Have you ever considered that the sense of smell has spiritual implications? The Scriptures seem to suggest that subconsciously people can “smell” the presence of Jesus Christ in us as believers?


According to 2 Corinthians 2:14-16, that’s the case both literally and figuratively: “But thanks be to God, who always leads us in triumphal procession in Christ and through us spreads everywhere the fragrance of the knowledge of Him. For we are to God the aroma of Christ among those who are being saved and those who are perishing. To the one we are the smell of death; to the other, the fragrance of life….” 

In his devotional book, Grace Notes, author Philip Yancey alluded to this in recalling “the old-fashioned atomizer” women used prior to refinements in spray technology. Using the atomizer, he noted, women would squeeze a rubber bulb, propelling droplets of perfume through the fine holes at the other end.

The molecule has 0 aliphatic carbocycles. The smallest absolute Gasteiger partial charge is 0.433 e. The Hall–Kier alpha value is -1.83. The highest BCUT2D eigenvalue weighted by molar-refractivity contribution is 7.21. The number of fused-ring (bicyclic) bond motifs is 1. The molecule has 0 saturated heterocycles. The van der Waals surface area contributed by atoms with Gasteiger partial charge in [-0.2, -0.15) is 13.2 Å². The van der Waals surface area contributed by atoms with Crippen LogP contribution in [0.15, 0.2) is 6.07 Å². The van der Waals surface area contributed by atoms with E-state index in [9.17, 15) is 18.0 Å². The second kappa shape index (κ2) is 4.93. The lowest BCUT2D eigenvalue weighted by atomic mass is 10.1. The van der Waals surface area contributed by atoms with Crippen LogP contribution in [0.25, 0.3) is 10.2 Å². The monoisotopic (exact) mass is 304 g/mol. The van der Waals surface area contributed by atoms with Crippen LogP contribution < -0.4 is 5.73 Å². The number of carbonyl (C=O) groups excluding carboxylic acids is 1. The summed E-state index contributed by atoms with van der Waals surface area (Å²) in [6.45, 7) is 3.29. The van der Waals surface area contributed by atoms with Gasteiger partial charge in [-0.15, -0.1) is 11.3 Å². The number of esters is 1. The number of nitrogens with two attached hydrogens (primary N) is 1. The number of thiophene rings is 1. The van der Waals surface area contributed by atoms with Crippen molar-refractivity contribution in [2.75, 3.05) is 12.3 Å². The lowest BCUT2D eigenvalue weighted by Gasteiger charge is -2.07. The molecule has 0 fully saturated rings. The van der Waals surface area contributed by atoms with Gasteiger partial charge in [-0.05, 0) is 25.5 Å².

“A few drops suffice for a whole body; a few pumps change the atmosphere in a room. That is how grace should work…. It doesn’t convert the entire world or an entire society, but it does enrich the atmosphere,” Yancey observed.


The question is, as followers of Christ do we give off a fragrant aroma of His grace – or do we just create a big stink?


As the passage in 2 Corinthians points out, the “smell” others sense coming from us can differ according to where they are spiritually. We are “the aroma of Christ among those who are being saved…the fragrance of life.” However, for “those who are perishing,” we seem more like “the smell of death,” even if they might not be consciously aware of it.


This might be one reason we sometimes hear people comment, upon learning of our faith in Christ, “I knew there was something different about you.” Perhaps it’s only subliminal recognition, but Ephesians 5:1-2 admonishes us to, “Be imitators of God, therefore, as beloved children, and walk in love, just as Christ loved us and gave Himself up for us as a fragrant sacrificial offering to God.”